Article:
The Stanton M.203 is the recently-released entry level scratch mixer that does many things well, all for an easy $100. The Stanton M.203 comes sporting the same all-steel rugged chassis and color scheme as its bigger brother, the Stanton M.207. Also included is a nice Alpha Crossfader (with switchable curve controls) and a full 3-band EQ for each channel. Stanton was gracious enough to send a unit to me as soon as they hit the market and I was happy to put it through the paces.
Setup & First Impressions
The Stanton M.203 mixer is the new entry-level-two-channel DJ mixer that is arguably the BEST value for the money in the entire scratch DJ mixer market. The Stanton M.203 is the “little brother” mixer of the highly regarded Stanton M.207 professional scratch mixer (which we reviewed earlier this year).
I, for one, am very happy that Stanton has started making two-channel battle mixers once again after a long five-year pause from the turntablist genre. They surprised us with the SK line of mixers back in the late 1990’s and the SA series of mixers in the early 2000’s were equally impressive. Now with the M-line of mixers, Stanton aims to show the DJ community that it hasn’t forgotten how to create top-notch quality scratch mixers and at an affordable cost. I have not been able to confirm the actual retail price of the Stanton M.203 as it is still very new, but if they can truly offer this mixer for only $100 (USD) as previously stated, then I must conclude that nothing else in the price range even comes close to the features and functionality of this mixer…
At first glance, it is very easy to see that the styling of the Stanton M.203 follows in the footsteps of its “bigger brother”, the Stanton M.207. They share the same all metal/steel construction, making the M.203 very sturdy and rugged. Even though this is the entry-level battle mixer, Stanton did not cut any corners in the construction of this mixer. It really feels solid all around. The color scheme is also nearly identical to the Stanton M.207 with the gray area in the center ‘housing’ all of the channel functions and the darker outer area handling all the headphone and microphone adjustments.
The smooth fader caps and rubbery-thick control knobs on the Stanton M.203 are all exactly the same as those found on the Stanton M.207. The fader caps are smooth enough for continuous scratching without causing discomfort. The same is to be said about the rubbery control knobs. They are soft and won’t cause any issues when trying to achieve the perfect levels of the various functions.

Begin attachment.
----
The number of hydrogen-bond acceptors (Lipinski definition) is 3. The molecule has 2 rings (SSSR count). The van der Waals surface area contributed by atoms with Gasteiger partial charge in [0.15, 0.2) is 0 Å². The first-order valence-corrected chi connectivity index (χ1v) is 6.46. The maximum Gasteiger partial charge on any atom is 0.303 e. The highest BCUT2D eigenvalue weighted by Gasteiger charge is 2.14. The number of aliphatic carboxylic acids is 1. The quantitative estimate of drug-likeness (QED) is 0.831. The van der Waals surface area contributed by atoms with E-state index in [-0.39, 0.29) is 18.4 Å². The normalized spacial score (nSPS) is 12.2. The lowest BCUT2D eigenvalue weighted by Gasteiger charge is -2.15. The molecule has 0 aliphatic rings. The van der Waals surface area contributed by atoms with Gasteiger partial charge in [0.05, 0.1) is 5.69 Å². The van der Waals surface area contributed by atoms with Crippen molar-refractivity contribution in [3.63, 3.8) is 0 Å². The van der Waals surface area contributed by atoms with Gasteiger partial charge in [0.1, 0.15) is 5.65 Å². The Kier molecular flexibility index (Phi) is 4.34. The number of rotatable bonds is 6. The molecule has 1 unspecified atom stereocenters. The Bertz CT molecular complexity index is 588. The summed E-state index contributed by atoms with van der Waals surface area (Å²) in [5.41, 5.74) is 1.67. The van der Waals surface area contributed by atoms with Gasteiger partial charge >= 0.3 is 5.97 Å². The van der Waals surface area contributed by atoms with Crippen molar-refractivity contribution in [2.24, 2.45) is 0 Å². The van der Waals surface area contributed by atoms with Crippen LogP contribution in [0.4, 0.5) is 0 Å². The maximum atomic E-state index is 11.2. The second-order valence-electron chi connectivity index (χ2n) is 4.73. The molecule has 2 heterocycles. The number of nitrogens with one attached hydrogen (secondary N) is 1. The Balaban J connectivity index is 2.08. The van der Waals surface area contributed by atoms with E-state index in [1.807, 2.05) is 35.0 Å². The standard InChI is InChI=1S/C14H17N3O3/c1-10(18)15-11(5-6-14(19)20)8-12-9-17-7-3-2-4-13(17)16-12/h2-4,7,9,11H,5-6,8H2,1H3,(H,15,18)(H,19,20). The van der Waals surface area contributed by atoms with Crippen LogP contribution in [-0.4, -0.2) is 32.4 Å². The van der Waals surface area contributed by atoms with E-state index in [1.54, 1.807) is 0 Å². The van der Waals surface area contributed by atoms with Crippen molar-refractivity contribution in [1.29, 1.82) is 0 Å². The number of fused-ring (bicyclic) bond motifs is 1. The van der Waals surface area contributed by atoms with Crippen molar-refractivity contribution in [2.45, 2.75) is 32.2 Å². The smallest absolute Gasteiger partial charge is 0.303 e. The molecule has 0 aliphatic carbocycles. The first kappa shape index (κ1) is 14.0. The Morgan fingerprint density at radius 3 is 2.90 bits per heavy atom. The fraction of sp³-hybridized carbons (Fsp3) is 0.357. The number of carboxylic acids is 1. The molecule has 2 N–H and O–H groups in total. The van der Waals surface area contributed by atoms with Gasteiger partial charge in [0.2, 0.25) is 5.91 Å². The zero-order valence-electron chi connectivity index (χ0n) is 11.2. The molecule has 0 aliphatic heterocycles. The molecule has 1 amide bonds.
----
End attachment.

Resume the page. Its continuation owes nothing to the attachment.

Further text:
The setup of the Stanton M.203 mixer was just as easy as any other 2-channel mixer out there. All that I had to do was plug in the two RCA cables for my Denon DN-S3700’s into the Line input on channel one and channel two. Then I ran the RCA cable from the master output on the mixer to my Crown Amplifier for sound. Plug in your headphones and microphone (if needed) and we were all set to go in under three minutes.
Faders and Fader Controls
The Crossfader found on the Stanton M.203 mixer is a 45mm user-replaceable high-quality and ultra-smooth Alpha fader. Some will say that the Alpha faders don’t last long or they aren’t good enough for today’s Scratch market, but I must disagree. The Alpha faders aren’t as good as a Pro-X-Fader or an Inno-fader, nor do they have the fine-tune adjustments available on the high-dollar faders; but I can honestly say that I can complete any difficult scratch on an Alpha fader that I can pull off on any of the others. Furthermore, I have been using Alpha faders for quite some time and reviewing them on other mixers and have had absolutely NO issues with them at all. They always seem to hold up to heavy turntablist abuse without bleeding, crackling, or any signs of degradation.
Also, keep in mind that this entire mixer sells for $100 which is actually the price that a DJ would pay for the highly tunable faders by themselves. After looking under the heavy-duty steel faceplate, the Alpha fader itself is a short-body fader that Stanton used as its M.207 Linefaders, but it seems to be replaceable with any fader that can also fit inside the Stanton M.207 mixer as well. There is a huge empty area underneath the crossfader so a DJ can fit a Pro-X-Fader with slight modification if desired. There is no circuitry or plates blocking this area at all. The crossfader has a switch-type curve control which can either be set at “cut” or to “fade”. When the switch is in the fade position, then the crossfader will gradually fade between the two channels. It is a gradual fade to the middle of the crossfader for both channels, meaning that at the middle of the crossfader, both channels play at 100% volume.